Ken Wardroper passed away on February 26 at the age of 87. His obituary in the Ottawa Citizen notes that, “He served with the Canadian Scottish Regiment during the Normandy invasion and the liberation of Holland. He attained the rank of Captain with the regiment and was invalided out of the service when seriously wounded for the second time in April 1945. A lengthy recovery followed, after which he joined the Department of External Affairs as a foreign service officer. He served his country in this capacity for a further 37 years, his last overseas posting being Norway, where he held the position of Ambassador. He followed his public service by joining the Council of Canadians, determined to preserve the country and people he loved, and led the Council as interim leader after the resignation of its founder, Mel Hurtig.”
In ‘The Fight of My Life’, Maude Barlow writes, “My partner in this fight (on energy policy) was Ken Wardroper, a fellow board member, a former ambassador, and a retired civil servant with a long and distinguished career in External Affairs. Ken was also a founding member of the council and served as interim chair for the last half of 1988, leaving his retirement home in Victoria, where he and his wife, Nancy, had just settled. At great personal expense and against Nancy’s wishes, he relocated to Ottawa to keep the organization alive. Soon after returning to Victoria, Nancy, who had accompanied him to Ottawa in spite of her objections, died. I felt terrible for the price this man paid for his dedication to our movement.”
Maude continues, “Ken shone at the fall 1989 Energy Board hearings into the Mackenzie gas reserves. The room was full of high-priced lawyers for the government and the gas companies, all of course on the same side. We had no money for lawyers, so Ken and I had to put the council’s case ourselves. At one point, the chairman of the Energy Board, Roland Priddle, took Ken to task for his adamant opposition to these exports. ‘But, Mr. Wardroper, what about the owners of the resource?’ he asked, clearly referring, without saying it, to the corporations represented in the room. ‘Owners? Oh, you must mean the people of Canada,’ Ken replied. ‘Yes, they’re why we’re here.” The media, many of whom were on our side in this David and Goliath fight, lapped it up.”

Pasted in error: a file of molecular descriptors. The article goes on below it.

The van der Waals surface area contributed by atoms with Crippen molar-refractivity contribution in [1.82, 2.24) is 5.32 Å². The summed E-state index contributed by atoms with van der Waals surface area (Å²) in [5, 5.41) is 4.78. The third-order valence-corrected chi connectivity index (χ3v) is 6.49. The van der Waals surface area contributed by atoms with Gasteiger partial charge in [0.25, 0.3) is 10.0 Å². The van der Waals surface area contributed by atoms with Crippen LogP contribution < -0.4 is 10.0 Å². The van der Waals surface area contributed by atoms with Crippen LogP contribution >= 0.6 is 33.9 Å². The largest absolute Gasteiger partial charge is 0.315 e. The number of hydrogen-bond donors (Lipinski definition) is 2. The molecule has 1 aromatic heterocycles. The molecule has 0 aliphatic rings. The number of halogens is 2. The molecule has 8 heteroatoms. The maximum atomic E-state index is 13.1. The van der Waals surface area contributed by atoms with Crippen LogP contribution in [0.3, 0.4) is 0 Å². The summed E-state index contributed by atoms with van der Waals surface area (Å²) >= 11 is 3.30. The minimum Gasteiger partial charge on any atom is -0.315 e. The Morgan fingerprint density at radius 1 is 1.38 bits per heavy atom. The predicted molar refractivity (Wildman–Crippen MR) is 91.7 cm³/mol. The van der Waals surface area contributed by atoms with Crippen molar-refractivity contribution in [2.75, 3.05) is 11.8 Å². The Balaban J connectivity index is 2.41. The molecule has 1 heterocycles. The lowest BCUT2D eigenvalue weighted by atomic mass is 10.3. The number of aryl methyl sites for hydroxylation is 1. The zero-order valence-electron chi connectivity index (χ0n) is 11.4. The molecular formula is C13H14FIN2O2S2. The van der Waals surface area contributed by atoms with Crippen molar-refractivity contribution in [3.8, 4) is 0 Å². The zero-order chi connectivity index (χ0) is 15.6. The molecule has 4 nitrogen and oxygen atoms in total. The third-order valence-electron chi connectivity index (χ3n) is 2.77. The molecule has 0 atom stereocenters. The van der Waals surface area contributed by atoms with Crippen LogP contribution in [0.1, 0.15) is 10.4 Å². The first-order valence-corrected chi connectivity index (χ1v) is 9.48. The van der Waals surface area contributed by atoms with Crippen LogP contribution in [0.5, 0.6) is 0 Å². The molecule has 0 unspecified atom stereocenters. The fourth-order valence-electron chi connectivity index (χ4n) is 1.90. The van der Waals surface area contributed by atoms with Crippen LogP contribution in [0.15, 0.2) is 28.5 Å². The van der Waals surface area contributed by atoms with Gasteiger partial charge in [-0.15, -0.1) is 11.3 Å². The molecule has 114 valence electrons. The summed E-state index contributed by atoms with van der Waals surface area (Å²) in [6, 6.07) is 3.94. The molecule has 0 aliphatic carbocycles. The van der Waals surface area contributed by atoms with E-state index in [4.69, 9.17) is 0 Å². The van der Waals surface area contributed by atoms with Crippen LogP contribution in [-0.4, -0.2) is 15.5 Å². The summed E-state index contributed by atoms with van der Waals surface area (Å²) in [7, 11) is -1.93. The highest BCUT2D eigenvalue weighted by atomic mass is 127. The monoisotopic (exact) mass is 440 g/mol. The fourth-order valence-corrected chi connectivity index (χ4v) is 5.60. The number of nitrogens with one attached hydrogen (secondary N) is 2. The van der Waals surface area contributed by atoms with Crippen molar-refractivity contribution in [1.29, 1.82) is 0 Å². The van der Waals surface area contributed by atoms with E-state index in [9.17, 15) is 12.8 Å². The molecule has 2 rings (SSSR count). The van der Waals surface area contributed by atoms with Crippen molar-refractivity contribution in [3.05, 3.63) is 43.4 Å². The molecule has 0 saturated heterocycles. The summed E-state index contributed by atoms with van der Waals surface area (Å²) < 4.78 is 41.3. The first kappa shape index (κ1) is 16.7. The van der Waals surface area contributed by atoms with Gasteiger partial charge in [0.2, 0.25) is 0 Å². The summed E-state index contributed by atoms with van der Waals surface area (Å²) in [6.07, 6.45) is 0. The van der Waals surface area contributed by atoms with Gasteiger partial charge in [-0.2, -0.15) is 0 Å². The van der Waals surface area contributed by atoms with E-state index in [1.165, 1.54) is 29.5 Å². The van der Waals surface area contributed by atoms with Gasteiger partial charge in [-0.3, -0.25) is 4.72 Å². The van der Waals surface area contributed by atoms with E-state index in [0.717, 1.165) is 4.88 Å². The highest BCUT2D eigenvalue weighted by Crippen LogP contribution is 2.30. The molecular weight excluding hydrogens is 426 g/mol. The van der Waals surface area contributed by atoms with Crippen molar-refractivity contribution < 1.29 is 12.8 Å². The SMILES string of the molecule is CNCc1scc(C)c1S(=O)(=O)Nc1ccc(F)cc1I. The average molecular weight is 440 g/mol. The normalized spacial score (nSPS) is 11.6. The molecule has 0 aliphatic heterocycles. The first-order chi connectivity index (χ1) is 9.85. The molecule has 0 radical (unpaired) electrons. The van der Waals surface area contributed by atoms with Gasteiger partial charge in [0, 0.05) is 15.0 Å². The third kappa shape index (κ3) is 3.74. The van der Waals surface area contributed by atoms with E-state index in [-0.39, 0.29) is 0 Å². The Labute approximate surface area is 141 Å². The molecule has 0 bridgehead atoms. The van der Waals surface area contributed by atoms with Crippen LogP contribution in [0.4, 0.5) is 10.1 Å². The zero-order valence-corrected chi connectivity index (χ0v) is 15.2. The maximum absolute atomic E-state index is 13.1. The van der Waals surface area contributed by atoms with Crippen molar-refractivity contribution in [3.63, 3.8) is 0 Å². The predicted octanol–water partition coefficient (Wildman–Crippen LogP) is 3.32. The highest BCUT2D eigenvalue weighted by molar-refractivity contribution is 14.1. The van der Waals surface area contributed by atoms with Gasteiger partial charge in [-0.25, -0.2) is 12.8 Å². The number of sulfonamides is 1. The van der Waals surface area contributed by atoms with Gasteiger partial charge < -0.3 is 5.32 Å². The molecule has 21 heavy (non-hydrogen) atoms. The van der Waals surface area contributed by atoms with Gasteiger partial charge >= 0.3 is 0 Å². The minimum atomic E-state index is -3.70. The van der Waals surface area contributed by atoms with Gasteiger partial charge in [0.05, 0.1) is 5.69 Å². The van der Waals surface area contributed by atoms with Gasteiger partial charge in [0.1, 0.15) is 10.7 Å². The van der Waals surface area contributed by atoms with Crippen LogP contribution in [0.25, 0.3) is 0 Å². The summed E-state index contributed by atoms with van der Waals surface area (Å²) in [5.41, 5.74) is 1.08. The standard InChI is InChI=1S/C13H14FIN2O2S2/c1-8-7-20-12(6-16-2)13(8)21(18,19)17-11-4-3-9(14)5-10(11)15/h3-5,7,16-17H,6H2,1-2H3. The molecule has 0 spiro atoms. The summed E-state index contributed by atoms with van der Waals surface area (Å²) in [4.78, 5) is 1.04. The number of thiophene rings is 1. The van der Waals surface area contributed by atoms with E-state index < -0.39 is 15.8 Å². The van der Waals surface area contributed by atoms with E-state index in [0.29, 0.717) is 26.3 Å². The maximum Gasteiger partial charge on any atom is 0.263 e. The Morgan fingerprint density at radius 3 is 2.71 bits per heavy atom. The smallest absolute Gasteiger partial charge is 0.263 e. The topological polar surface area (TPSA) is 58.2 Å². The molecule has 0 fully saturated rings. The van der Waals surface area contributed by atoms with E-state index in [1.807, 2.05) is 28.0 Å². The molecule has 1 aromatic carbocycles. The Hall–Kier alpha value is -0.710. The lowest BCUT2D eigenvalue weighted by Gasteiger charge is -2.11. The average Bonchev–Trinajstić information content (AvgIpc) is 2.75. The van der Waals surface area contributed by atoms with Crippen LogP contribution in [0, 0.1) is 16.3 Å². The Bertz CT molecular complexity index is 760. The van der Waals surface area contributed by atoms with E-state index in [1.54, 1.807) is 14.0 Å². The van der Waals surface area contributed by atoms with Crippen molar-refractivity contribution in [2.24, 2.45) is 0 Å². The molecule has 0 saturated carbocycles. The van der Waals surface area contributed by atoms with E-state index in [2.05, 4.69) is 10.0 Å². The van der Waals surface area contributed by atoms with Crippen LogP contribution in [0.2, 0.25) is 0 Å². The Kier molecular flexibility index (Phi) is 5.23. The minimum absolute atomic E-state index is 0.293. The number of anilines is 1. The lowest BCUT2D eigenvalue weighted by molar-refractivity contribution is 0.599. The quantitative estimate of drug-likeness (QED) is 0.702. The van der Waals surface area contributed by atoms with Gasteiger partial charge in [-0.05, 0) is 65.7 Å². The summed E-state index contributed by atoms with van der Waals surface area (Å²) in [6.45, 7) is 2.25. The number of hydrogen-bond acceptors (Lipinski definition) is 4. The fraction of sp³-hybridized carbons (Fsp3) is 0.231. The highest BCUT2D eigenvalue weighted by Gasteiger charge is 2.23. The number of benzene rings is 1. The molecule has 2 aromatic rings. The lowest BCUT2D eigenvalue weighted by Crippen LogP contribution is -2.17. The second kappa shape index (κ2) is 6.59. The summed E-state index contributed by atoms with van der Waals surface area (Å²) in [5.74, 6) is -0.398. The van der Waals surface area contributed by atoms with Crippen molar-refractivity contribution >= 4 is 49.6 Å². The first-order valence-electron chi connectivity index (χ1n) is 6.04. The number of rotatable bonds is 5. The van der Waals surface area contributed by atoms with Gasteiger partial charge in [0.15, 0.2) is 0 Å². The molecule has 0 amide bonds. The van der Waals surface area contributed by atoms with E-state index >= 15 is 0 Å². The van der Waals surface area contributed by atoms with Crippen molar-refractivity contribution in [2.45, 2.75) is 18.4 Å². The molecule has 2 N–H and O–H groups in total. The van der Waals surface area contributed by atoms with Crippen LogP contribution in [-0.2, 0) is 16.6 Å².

In his honour, the Council of Canadians established The Ken Wardroper Founder’s Award in 1994 to recognizes the ‘unsung heroes’ of the movement, specifically local Council members who have made a notable and long-term contribution to our work. Mr. Wardroper was the first recipient of the award. Mr. Wardroper also remained a member of the Council of Canadians’ Advisory Board.
Our condolences go to his sons Lawrence and Andrew, and his brother John.
A memorial service will be held in Victoria on Wednesday, March 4 at 10:30 a.m. in McCall Bros. Family Chapel, corner of Johnson and Vancouver Streets, (250) 385-4465. In lieu of flowers, donations may be made to the Alzheimer Society of Canada.